Tuesday, February 1, 2011

A Canticle for Leibowitz, 5/100

"You Maniacs! You blew it up! Ah, damn you! God damn you all to hell!"

You would think that a novel which concludes with monks flying through space to avoid a nuclear holocaust would be more interesting.

And I know I'm in the minority here for not caring for this novel. I realize it's beloved, and even has dissertations and college classes dedicated to it. But I have little patience for a lack of subtlety in literature.

Yes, yes, with the nuclear war, the theme of cyclical history, the Biblical fall of man...I think there were fewer garden of Eden allusions in Paradise Lost. By the end I wanted to scream "Yes. YES. For the love of God, I GET IT."

Hey! Look, it's another snake. Oh, and more buzzards. And here's that hobo dressed in a rucksack that's been wandering in and out of the plot for 1200 years (literally). I wonder if his appearance means anything? YES. YES IT DOES. But don't hit me over the head with it. A Darren Aronofsky film is more subtle than this book.

Also, I understand the irony/symbolism in the end when the monk kicks dirt off his sandals to board the starship he's apparently going to pilot to Alpha Centauri. But it's also fucking ridiculous. If I knew how to fly a starship I wouldn't be wearing sandals.

I keep picturing Friar Tuck flying the Millennium Falcon.

But I digress. It still had some interesting quotes. Although perhaps you'll catch my drift when you read them.

So it was that, after the Deluge, the Fallout, the plagues, the madness, the confusion of tongues, the rage, there began the bloodletting of the Simplification, when remnants of mankind had torn other remnants limb from limb, killing rulers, scientists, leaders, technicians, teachers, and whatever persons the leaders of the maddened mobs said deserved death for having helped to make the Earth what it had become. Nothing had been so hateful in the sight of these mobs as the man of learning, at first because they had served the princes, but then later because they refused to join in the bloodletting and tried to oppose the mobs, calling the crowds "bloodthirsty simpletons."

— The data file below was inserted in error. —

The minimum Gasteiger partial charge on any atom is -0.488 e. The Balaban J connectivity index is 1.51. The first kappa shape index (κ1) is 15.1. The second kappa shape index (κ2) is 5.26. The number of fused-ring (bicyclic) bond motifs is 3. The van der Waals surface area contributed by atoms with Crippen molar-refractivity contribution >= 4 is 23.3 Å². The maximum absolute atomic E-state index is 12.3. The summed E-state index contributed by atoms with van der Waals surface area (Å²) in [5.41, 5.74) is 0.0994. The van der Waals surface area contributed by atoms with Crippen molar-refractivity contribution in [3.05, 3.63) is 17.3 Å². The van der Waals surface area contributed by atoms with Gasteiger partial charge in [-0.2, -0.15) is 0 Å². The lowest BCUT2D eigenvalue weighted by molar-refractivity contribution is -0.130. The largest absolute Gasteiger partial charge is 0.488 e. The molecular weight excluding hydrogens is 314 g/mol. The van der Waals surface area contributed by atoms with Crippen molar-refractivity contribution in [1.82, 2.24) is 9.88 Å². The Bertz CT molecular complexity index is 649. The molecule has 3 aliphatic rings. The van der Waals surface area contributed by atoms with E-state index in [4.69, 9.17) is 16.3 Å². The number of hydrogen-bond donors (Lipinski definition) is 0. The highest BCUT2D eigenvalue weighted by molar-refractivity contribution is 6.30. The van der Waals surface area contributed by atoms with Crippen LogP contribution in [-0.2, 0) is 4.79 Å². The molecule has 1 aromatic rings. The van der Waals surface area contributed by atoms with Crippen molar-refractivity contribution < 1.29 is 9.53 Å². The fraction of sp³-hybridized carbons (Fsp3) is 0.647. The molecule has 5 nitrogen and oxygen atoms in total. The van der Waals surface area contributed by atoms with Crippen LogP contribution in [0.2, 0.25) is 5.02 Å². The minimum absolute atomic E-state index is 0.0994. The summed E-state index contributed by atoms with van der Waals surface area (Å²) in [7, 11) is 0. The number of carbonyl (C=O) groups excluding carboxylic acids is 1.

Joyfully the mobs accepted the name, took up the cry: Simpletons! Yes, yes! I'm a simpleton! Are you a simpleton? We'll build a town and we'll name it Simple Town, because by then all the smart bastards that caused all this, they'll be Dead! Simpletons! Let's go! This ought to show'em! Anybody here not a simpleton? Get the bastards, if there is!


I dunno. I thought calculis was pretty tough. And I finished my taxes in 15 minutes. It's totally possaible.

When you tire of living, change itself seems evil, does it not? for then any change at all disturbs the deathlike peace of the life-weary.

What did the world weigh? It weighs, but it is not weighed. Sometimes its scales are crooked. It weighs life and labor in the balance against silver and gold. That'll never balance. But fast and ruthless, it keeps on weighing. It spills a lot of life that way, and sometimes a little gold.